Autumn statement: Full employment matters more than pension age

Andrew Harrop

This morning news greets us once again of demographic doom. The chancellor has announced that young people must work till their 70s to save us from national crisis. Hundreds of billions of pounds are at stake.

We’ve heard it all before. It’s charts like this that are meant to terrify us: Figure 1 shows the ‘dependency ratio’ from the 1970s until the 22nd century, as it’s usually defined: the proportion of adults aged under 65, compared to all adults.

Source: Labour Force Survey; ONS population projections

 

Scary stuff, it would seem: lots of old people and not enough workers. But, hold on. There’s nothing new about this transition; it’s not a crisis; and we’re already adjusting. Here’s a second graph, which tells a very different story. Figure 2 shows what you might call the ‘real’ dependency ratio – the proportion of adults in work, relative to all adults.

Source: Labour Force Survey

It shows that that despite the huge increase in life expectancy in the last 100 years, the share of adults in work has hardly budged. The economic cycle explains pretty much all the change and the long term trend is flat, or perhaps even upward.

Our task as a nation is to continue to keep this ratio steady. Increasing the pension age a little is one part of the story, but only one. It is much more important to push up levels of employment across every stage of life: by returning to full employment from 16 to pension age; and encouraging more people to work after pension age too.

Things have gone pretty well over the last 100 years, but the challenge of keeping the ‘real’ dependency ratio stable is about to get a lot harder: Figure 1 shows a big kink from now until the late 2030s; the effect of the post-war baby boom entering retirement. It means we’ll need to work flat out on creating more jobs.

So it’s puzzling to hear that the chancellor is to use his Autumn Statement to make an announcement about the direction of the pension age after the late 2030s. By then the demographic outlook will be more benign, as Figure 1 shows. His first priority should be a full employment strategy for the next 25 years.

The check-list for preventing a decline in the dependency ratio should look something like this:

  • Reduce the number of households without work
  • Support young people to make a positive start in the labour market
  • Help more women to stay in work once they become mothers
  • Remove barriers stopping people working for as long as they want to

It’s not that I’m against raising the pension age from the late 2030s; it’s just not relevant to the pressing economic and fiscal challenges we’ll face over the next two decades.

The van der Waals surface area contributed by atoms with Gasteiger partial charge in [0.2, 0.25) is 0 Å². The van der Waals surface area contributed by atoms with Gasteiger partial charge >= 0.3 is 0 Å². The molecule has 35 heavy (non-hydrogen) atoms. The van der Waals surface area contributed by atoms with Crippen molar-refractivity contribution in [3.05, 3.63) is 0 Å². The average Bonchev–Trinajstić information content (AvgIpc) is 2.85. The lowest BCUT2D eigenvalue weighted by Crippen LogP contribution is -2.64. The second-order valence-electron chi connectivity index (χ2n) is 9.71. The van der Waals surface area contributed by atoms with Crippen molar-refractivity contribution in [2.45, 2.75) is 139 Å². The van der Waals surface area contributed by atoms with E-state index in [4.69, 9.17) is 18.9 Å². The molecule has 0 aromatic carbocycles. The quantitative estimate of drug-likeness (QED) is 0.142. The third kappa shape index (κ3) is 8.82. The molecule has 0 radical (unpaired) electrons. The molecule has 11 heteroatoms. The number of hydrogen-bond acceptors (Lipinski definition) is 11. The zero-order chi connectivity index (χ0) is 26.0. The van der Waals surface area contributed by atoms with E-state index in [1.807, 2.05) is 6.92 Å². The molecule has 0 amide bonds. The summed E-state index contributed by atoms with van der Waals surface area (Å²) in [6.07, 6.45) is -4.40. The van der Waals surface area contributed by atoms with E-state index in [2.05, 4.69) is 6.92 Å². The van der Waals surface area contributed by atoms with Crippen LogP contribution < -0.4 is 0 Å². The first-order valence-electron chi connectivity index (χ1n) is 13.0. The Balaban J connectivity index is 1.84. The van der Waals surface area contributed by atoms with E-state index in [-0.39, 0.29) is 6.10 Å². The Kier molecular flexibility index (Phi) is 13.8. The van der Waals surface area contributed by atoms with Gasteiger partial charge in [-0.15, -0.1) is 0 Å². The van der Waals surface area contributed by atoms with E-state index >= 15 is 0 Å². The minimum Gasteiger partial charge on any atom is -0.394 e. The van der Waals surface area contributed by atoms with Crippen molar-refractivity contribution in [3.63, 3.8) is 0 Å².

A year ago, in evidence to the House of Lords Committee on Public Service and Demographic Change I proposed two criteria for reviewing the pension age:

  • State Pension Age should rise when the life expectancy of a man reaching pension age is expected to account for more than 30 per cent of his adult life
  • State Pension Age should rise to avoid the proportion of adults receiving a pension exceeding 25 per cent

So, fine, let the Treasury put in place a system for reviewing pension ages. But don’t let it distract from the real struggle: the fight for full employment over the next 25 years.

3 Comments:

  1. Brendan Caffrey

    I agree that full employment for the next 25 years is important for all our futures.

    However, this demand for full employment is a dream only today. Firstly there can never be full employment due to illness, prison sentences, those living on their parents wealth; whether it is aristocratic wealth or more recently from the City. Further there is still a massive difference for full employment as between men and women, young and old, black and white.

    Finally, there is the perspective of potential employers. Their propensity to engage in full employment depends on so many factors national and international. Basically in hard times there is a shift from risk in employing new workers.

    Shifting all of this requires so much government effort in supporting research and development; further and higher education; and mental and physical health resources.

    Brendan Caffrey.

    Reply
  2. Anthony Sperryn

    There is one thing that sticks out like a sore thumb in the chancellor’s announcement. That is that there may well be different life expectancy rates according to occupation, location of residence and other factors (just see how the motor insurance companies differentiate).

    It may, therefore, be monstrously unfair to have a common retirement age which the rich might be able to take in their stride, but which others may have a struggle to survive to, possibly existing on means-tested benefits once they are umemployable.

    Reply
  3. Will

    Hi Andrew,

    I fully agree. Another take on the ‘dependency ratio’ is this paper, which takes the proportion of the population with a life expectancy of more than 15 years as the numerator (essentially the ‘potential’ dependency ratio, I guess) http://www.bmj.com/content/347/bmj.f6598

    In terms of the rising state pension age, and tying in with the early action arguments you make in the 2030 Vision paper, is there a way to make a rising state pension age dependent on falling health inequality, making the pension system fairer and forcing government’s hand on investment in public health? I’ve written a bit about that here http://www.community-links.org/linksuk/?p=4145

    Thanks
    Will

    Reply
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